31 things you need to know about York’s local plan
York’s draft local plan has been revised. The new version, set to go before the council cabinet later this month, was revealed by council leader James Alexander at a press conference in West Offices on Friday (September 12). Here’s what you need to know.
|1.||The York Local Plan is the document which will shape development in the Greater York area until at least 2030.|
|2.||York has not had an official local plan since 1956.|
|3.||The plan is needed now because otherwise developers would have a "free for all" to build anywhere, the council says.|
|4.||During a two-stage consultation, the council received more than 18,500 responses to the local plan.|
|5.||The local plan is needed "to accommodate a population growth of around 40,000 people over the next 15-years," says Cllr David Levene, cabinet member for transport.|
|6.||To try to alleviate the further pressure for housing, the new Local Plan would see at least 996 homes built every year between 2015 and 2030.|
|7.||And for the first six years – 2015-2021 – enough land would be made available to build 1,710 homes a year.|
|8.||That adds up to a total of 16,980 new homes – down from 22,000 in the previous draft of the local plan.|
|9.||This reduction was partly influenced by the public feedback to the previous draft and the response from the Green Party, James Alexander said.|
|10.||With the defection of Labour councillor Helen Douglas to the Conservatives, the Labour Party has lost overall control of the council. The Green Party has said it could support Labour if its house-building plans plans were reconsidered.|
|11.||80% of the homes will be built on greenfield sites.|
|12.||This means many communities "are still facing urban sprawl and unsustainable overdevelopment that will have an irreversible impact on their character and setting," said the Tory MP for York Outer Julian Sturdy.|
|13.||But the council leaders insisted they had done all they could to identify brownfield (ie previously developed) sites that were feasible for new housing.|
|14.||A total of 67 sites have been identified for housing in Greater York.|
|15.||The four largest sites are:
– the new town of Whinthorpe, south east of York
– east of Metcalfe Lane;
– Clifton Gate (north of Clifton Moor); and
– land north of Monks Cross.
|16.||Over the next 25 years, 5,580 new homes are earmarked for Whinthorpe, and 2,800 for Clifton Gate.|
|17.||On land north of Monks Cross 1,100 homes would be built over the life of the plan period and about 1,400 homes in total.|
|18.||Altogether 1,205 homes are planned for land east of Metcalfe Lane during the life of the plan, with 1,800 envisaged in total.|
|19.||There is a gulf between York residents' incomes and house prices.
Average York income: £22,100
Average York house price: £187,752
|20.||"There are people born here and brought up here who can't afford to live here, and are having to leave this city" – Cllr James Alexander.|
|21.||"It will be more affordable" – Cllr Alexander on the results of building 17,000 new homes in York.|
|22.||Part of the plan would see the creation of a permanent Green Belt, for the first time in the city's history.|
|23.||But pockets of land will be excluded from the Green Belt for potential development after the local plan has ended in 2030 - referred to as ‘safeguarded land’.|
|24.||The council envisages a total of £300m will be needed to upgrade transport infrastructure to make these developments feasible.|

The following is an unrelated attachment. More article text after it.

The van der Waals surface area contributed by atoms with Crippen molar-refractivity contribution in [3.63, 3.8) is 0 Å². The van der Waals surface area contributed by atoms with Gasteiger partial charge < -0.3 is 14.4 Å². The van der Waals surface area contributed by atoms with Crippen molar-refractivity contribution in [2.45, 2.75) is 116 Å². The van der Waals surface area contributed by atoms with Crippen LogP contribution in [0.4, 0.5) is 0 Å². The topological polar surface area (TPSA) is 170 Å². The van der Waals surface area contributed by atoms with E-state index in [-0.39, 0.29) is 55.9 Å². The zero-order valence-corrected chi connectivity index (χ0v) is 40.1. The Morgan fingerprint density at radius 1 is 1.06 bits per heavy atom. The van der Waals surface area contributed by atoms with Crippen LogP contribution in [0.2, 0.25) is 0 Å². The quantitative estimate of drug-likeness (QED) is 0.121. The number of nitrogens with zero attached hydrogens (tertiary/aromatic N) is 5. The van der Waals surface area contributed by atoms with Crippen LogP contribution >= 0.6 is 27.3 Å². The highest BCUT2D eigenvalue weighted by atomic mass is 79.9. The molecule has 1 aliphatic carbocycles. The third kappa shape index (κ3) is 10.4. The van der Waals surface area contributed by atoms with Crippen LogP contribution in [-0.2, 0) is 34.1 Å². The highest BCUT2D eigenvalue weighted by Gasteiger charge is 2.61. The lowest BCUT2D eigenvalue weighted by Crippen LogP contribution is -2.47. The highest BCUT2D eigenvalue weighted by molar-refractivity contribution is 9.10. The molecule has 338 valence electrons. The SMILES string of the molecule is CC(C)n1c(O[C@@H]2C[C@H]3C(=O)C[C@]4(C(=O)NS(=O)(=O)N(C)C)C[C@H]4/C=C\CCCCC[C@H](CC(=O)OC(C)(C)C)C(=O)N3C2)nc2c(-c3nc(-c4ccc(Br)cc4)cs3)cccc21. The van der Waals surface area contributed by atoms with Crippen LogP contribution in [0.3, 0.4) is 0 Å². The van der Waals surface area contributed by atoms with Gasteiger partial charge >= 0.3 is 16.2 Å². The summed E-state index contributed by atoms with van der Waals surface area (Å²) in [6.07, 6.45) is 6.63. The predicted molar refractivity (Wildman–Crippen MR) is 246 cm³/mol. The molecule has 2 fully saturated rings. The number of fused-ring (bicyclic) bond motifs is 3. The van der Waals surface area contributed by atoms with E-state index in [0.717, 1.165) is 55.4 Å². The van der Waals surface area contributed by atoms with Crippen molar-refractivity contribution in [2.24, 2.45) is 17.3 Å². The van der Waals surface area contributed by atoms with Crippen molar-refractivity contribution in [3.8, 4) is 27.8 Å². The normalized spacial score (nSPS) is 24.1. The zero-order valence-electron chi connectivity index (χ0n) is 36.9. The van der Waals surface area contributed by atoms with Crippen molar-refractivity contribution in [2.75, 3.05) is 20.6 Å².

|25.||This would include dualling the outer ring road and extending the roundabouts.|
|26.||Apart from the city centre the main areas earmarked for 'employment land' are:
– York Central: 80,000 sq m office space;
– Monks Cross North: 64,000 sq m office space;
– south of Elvington Airfield Business Park: 30,400 sq m light industrial;
– land south of Designer Outlet: 23,520 sq m of light industrial;
– University of York Heslington East Campus and expansion: 24,000 sq m research & development;
land at Hull Road: 16,000 sq m research & development;
– Hungate: 12,000 sq m office space.
|27.||Two sites previously earmarked for gypsy, traveller and showpeople pitches have been dropped – those at Dunnington and off Malton Road|
|28.||New sites allocated for gypsies, travellers and showpeople are at:
– Moor Lane and the B1224, Rufforth;
– Acres Farm, Naburn, and
– The Stables, Elvington.
|29.||Growth in the city envisaged by the local plan will create an estimated 13,500 jobs.|
|30.||“This remains a pivotal step for York, the plan will create the first Green Belt for York and includes policies to protect York’s heritage, preventing an unplanned free for all approach and protecting York’s special qualities for future generations."
– Dave Merrett, the council’s cabinet member for environmental services, planning and sustainability
September 22 Meeting of the council's Local Plan Working Group
September 25 The Local Plan Report goes before the council cabinet
From October six-week public consultation
December 2014 Plan submitted to the Government’s Secretary of State, Eric Pickles, for examination.
I wonder if more will come from this plan the one after ww2 which was a marvelous pipe dream that blighted large areas of york
The problem with the ‘plan’ is the departure from need, based on evidence data, to one of politically motivations. The evidence data supplied by Arup is for a projected increase in population of 24,000. This translates to a housing need of between 700 and 900 houses per annum depending on assumptions. For political reasons this is being increased to 1700.
It is the politicising of the plan that is the issue. If the increase over 900 house is politically motivated surely it can be over turned by any future administration. This defeats the object of a long term plan.
This is exactly the sort of information I like to see on the Yorkmix.